|I <3 PowerPoint.|
I've been to Academy of Natural Sciences forums before, so I know that PowerPoint presentations are the norm â¦ but still, was anyone else surprised when David Byrne started clicking off slide after slide?
Last night's bike lecture, led by the Talking Heads co-founder and author of Bicycle Diaries (Viking, $25.95) which was only OK, despite what they tell you, and I'm a bike head began a little late. There was a video montage of bikes in cinema (The Wizard of Oz, The Sound of Music, unidentifiable '80s movies, etc.) to keep the audience placated, though. Then, at around 6:30, Byrne took to the stage, in a black button-up shirt and loose, comfy-looking black pants, looking as dapper as ever. Byrne hasn't really aged at all he looks the same as he did 20 years ago, but with gray hair.
I was only able to stay for an hour, but here's what I learned:
While writing Bicycle Diaries, the three books Byrne thought about most were Michael Sorkin's Twenty Minutes in Manhattan, Jane Jacobs' The Death and Life of Great American Cities, and Christopher Alexander's The Timeless Way of Building.
Frank Lloyd Wright may have made many beautiful buildings, but dude had wack ideas about how cities should look. He essentially wanted there to be a few skyscrapers dotted on various plots of farmland. In other words, no community.
The General Motors pavilion at the 1939 World's Fair was frightening. They wanted highways everywhere. They got 'em.
Byrne is fairly confident that cities will be less car-focused and more people- and bike-focused in the future. He kept uttering things like, "It will probably change soon, I hope" and "Some of the cities might come back."
Italy seems like the perfect country to bike in (because of the small streets).
In L.A., the actual streets are so anti-pedestrian that they build artificial streets.
Byrne called the floating whore houses in Utretch "charming." It was funnier then than it sounds now.
Sadly, I had to leave after that. Cloggers, if you went, how was the roundtable discussion afterward?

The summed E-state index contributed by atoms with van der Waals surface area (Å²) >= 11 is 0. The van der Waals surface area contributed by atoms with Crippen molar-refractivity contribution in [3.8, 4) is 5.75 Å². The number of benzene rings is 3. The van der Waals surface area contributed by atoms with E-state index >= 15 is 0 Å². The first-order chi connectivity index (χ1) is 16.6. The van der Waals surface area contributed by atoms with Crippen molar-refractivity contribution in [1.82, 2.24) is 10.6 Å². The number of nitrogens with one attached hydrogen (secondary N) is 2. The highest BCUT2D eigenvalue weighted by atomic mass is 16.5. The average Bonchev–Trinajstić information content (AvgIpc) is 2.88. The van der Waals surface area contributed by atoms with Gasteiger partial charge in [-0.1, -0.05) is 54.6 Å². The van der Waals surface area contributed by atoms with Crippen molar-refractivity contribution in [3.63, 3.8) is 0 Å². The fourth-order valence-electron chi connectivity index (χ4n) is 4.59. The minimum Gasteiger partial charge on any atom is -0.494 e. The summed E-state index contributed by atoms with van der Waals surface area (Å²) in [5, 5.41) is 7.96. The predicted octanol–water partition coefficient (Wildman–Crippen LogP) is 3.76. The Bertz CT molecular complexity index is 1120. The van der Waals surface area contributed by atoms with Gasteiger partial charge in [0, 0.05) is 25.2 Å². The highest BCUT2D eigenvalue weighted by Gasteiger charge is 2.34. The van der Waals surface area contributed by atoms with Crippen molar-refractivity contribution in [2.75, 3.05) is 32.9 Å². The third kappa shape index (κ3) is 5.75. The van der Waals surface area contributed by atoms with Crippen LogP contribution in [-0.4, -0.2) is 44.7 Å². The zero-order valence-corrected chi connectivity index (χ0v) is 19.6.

The Daily News' Stu Bykofsky and I have a little back-and-forth going over the bike lanes on Spruce and Pine, and today I invited (okay, challenged) Stu to take a bike ride with me and CP's Isaiah Thompson first down a city street without a dedicated bike lane and a city street with one.
Last week, in my editor's letter, I accused Stu of being a bully. And this morning, Stu sent me an e-mail that read:
"Stu bullies motorists today. Don't miss it!"
And I'll hand it to Stu for sticking it to the maniacs who find it acceptable to operate their two-ton steel, glass and vinyl weapons on residential city streets while texting, dialing and/or talking on cell phone.
And though I take issue with his use of statistics in some of his bike lane pieces, he's got good numerical backup in this morning's piece:
That cellphone use creates deadly distracted driving is disputed by no (sane) person I could find - and I even looked on the Internet, the corkscrew colony for crackpot contrarians.
Cell-phone use quadruples the risk of an auto accident, according to the Insurance Institute for Highway Safety. It causes 636,000 crashes, 330,000 injuries and 2,600 deaths annually, according to the Harvard Center of Risk Analysis, which estimates the cost at $43 billion.
All age groups use cell phones while driving, but it creates an unusual effect among the young - the least experienced drivers and the most cell-addicted:
"If you put a 20-year-old driver behind the wheel with a cell phone, their reaction times are the same as a 70-year-old driver who is not using a cell phone," says University of Utah psychology professor David Strayer. "It's like instantly aging a large number of drivers."
Is it an easy target? Sure. But a very worthwhile one nonetheless. In the piece, Byko makes enforcement suggestions that would be well applied to cyclists as well.
Drivers have been warned, but many continue to roam with phones in hand. Does this come from a misplaced sense of entitlement - or no sense at all?
Why do they persist? Not enough enforcement.
Solution? Blanket enforcement.
For a week, police should stop and ticket every violator they see. They are not hard to find.
Skip a few weeks, then repeat as often as necessary to drive the fear of enforcement - and the $75 fine - through their gooney-bird skulls.
To all the people who complain about scofflaw cyclists yes, there are cyclists who bend and snap the law. And the reason they do is that there's next to zero enforcement (and that cyclists are regularly treated as non-entities by the police and drivers).
A couple of days ago, I got a rather chipper email from the Bicycle Coalition of Greater Philadelphia, the region's largest bicycle advocacy group.
In it, Executive Director Alex Doty wrote the following (emphasis added):
Yesterday morning, there was a copy of a letter from Councilman Kenney on my desk asking the head of the Parking Authority for stepped up enforcement of vehicles blocking bike lanes. How did we get from November's legislation to this?
See below for details of a very productive meeting we had with Councilmen Kenney and DiCicco hosted by Deputy Mayor Rina Cutler. What I took from that meeting was that the Councilmen are fed up with sidewalk riding. While I understand why some people do it, I am also fed up with sidewalk riding. But the Councilmen, like us, are also fed up with cars -- and even pedestrians not following the rules of the road. Fed up enough to follow up one of our concerns with a letter to the Parking Authority. Thank You, Councilman Kenney!